In most cases, though, the government isn’t very good at doing stuff. It’s too big. Its various parts aren’t good at talking to each other, so never mind the left hand not knowing what the right hand is doing – the government is like a huge beached squid that has almost no control over its waving mass of tentacles.
And the government is always trying for an average solution that will work for millions of people who all have very different needs. Government programs are the ultimate in one-size-fits-none design. The government doesn’t really know what you want, because it isn’t you and it doesn’t really listen to what you tell it. This comes up all the time in Atlas Shrugged. The government tries to keep the railroads running – but it doesn’t know how to, and won’t listen to the people who run the railroads. It tries to maintain steel production – but it doesn’t know how to, and won’t listen to the people who run steel mills.
Do you think the government knows what’s best for you? Of course not – that’s why you’re a prepper. If you believed that you’d think there was no point being prepared because you’d trust the government to look after you in an emergency.
Also, remember that the government – and I mean all levels, down to your town selectmen – isn’t thinking about what’s best for you. It’s trying to do what’s best for the average person, and the average person isn’t prepared. It’s very unlikely FEMA will bother with trying to confiscate your food stores – much easier for them to order a C-130 full of MREs from some government stockpile – but local authorities might. Sharing out your food could make things a little better for your neighbors, but it certainly won’t make them better for you.
Critics of the novel say it promotes selfishness. It’s true that its heroes are self-interested. They do what’s in their own interests. The thing is, that ends up being in everyone else’s interests, too. In one early scene, Dagny Taggart confronts her brother over a shipment of the new rail he ordered from Orren Boyle. James Taggart says it’s “unfair” that they always order rail from Hank Reardon and Boyle should get a fair chance. Dagny says she doesn’t care what’s fair; Reardon can deliver the rail on time, and Boyle can’t.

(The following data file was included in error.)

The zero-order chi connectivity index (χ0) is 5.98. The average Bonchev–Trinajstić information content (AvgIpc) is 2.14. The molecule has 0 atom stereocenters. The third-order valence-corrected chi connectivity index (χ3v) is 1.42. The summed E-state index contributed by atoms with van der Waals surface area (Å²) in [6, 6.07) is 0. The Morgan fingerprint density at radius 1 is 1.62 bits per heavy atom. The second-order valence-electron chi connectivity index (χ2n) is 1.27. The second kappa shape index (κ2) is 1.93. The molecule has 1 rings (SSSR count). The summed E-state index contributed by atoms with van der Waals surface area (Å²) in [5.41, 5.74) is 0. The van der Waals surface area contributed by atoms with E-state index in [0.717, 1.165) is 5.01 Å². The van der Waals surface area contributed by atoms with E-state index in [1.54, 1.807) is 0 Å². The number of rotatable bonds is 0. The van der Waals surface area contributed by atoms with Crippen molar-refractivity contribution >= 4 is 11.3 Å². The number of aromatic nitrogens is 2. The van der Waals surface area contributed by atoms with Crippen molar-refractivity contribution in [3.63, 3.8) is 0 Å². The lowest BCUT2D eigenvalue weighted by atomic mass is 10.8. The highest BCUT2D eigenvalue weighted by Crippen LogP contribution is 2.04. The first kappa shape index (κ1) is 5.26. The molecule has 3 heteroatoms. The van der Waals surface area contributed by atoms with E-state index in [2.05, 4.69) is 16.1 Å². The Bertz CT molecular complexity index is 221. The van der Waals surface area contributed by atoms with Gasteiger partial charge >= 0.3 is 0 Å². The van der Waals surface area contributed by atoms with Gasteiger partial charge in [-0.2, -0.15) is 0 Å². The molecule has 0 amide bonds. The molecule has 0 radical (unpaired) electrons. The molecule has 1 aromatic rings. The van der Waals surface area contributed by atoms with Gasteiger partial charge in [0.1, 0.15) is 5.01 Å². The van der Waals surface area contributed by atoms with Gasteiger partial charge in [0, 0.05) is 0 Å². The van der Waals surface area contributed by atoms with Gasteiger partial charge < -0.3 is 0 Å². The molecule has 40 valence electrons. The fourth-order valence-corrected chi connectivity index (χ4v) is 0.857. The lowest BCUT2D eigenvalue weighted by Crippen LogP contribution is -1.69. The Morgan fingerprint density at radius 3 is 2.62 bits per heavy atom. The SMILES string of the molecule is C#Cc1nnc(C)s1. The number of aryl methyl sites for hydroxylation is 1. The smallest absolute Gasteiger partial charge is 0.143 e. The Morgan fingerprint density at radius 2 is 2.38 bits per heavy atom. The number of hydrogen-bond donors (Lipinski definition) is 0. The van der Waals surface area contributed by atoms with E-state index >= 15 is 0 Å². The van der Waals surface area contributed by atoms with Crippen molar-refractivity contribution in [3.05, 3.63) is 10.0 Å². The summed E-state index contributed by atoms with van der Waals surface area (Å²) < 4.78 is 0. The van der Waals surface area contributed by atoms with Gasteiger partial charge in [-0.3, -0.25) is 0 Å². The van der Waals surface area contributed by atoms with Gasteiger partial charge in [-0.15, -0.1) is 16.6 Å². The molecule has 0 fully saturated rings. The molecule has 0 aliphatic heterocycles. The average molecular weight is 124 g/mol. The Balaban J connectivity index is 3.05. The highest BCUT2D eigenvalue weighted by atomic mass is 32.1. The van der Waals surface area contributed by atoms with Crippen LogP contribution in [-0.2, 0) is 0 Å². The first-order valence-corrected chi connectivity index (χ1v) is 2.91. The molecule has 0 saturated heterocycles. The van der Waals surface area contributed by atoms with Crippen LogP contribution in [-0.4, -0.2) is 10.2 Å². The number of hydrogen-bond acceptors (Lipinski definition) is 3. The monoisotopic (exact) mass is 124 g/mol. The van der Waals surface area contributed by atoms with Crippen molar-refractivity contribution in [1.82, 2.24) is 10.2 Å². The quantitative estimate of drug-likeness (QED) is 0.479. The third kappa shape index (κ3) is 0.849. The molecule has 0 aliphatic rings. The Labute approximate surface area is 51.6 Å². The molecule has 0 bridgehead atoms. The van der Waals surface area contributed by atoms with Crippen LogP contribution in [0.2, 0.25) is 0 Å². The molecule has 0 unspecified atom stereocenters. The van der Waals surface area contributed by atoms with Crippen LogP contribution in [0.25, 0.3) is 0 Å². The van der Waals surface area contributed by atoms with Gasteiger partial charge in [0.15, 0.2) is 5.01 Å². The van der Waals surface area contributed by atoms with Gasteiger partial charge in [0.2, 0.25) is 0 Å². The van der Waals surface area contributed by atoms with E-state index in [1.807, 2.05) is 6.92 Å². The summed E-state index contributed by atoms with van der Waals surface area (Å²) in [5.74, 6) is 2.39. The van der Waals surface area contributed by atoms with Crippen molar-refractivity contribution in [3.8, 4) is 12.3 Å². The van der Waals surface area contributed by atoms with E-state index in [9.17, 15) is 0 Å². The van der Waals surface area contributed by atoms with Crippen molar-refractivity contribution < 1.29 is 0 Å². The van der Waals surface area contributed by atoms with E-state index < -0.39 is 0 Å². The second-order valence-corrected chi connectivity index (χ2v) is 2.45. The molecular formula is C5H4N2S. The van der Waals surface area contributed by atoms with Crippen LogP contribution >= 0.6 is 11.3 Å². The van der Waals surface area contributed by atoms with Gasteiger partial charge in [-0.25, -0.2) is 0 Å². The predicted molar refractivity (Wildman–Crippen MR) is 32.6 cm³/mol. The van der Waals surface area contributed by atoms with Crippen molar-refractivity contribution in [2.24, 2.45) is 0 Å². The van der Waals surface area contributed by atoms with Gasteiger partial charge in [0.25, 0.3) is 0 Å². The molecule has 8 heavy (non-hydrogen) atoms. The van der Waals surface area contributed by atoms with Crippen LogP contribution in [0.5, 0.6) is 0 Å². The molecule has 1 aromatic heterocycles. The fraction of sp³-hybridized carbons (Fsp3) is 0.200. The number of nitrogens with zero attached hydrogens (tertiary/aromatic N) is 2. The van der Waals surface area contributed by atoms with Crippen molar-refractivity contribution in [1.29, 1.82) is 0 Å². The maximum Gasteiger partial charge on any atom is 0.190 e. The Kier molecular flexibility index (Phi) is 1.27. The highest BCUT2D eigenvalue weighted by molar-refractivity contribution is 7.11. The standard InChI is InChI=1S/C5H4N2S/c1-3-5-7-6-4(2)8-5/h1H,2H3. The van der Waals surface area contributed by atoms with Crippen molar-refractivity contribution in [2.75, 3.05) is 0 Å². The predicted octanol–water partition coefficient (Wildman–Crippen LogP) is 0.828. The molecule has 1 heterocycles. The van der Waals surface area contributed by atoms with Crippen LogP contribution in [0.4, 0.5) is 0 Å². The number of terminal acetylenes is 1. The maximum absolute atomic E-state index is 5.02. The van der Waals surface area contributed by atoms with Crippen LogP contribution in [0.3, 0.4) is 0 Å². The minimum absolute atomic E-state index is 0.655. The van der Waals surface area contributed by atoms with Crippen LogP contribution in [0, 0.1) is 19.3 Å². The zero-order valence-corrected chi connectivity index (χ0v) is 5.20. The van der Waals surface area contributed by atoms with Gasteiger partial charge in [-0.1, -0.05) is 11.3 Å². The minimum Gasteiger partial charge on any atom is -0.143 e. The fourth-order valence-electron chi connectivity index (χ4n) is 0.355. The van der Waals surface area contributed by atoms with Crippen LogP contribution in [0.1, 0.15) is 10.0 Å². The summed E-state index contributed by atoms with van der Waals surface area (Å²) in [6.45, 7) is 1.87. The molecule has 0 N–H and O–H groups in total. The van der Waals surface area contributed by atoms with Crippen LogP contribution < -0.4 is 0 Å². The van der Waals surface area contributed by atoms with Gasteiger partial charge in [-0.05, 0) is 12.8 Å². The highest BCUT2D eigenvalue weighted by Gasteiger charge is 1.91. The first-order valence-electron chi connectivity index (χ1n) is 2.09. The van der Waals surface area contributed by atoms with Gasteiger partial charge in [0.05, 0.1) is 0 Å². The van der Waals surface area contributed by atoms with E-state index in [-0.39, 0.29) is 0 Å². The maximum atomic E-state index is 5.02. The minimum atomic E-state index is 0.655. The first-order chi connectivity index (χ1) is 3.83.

And, of course, Dagny is right. If Boyle doesn’t deliver, the railroad has to cut services. Service cuts mean oil doesn’t get distributed to the cities, factories shut down because they run out of parts, food rots in the fields because farmers can’t ship it to market. Giving the incompetent Boyle a “fair chance” hurts many other people, but always buying from Reardon keeps things running smoothly.
The core lesson of Atlas Shrugged is that we should do what we’re good at, and trade the products of our work fairly – because we deserve a fair reward for our work. It applies to preppers too. If you give away food to every refugee family that comes along, soon enough they’ll be hungry again – and so will you. If you feed them as payment for their labor in your fields you’ll grow more food and nobody has to go hungry. That’s not selfishness; it’s rational self-interest, it’s fair and it benefits everyone.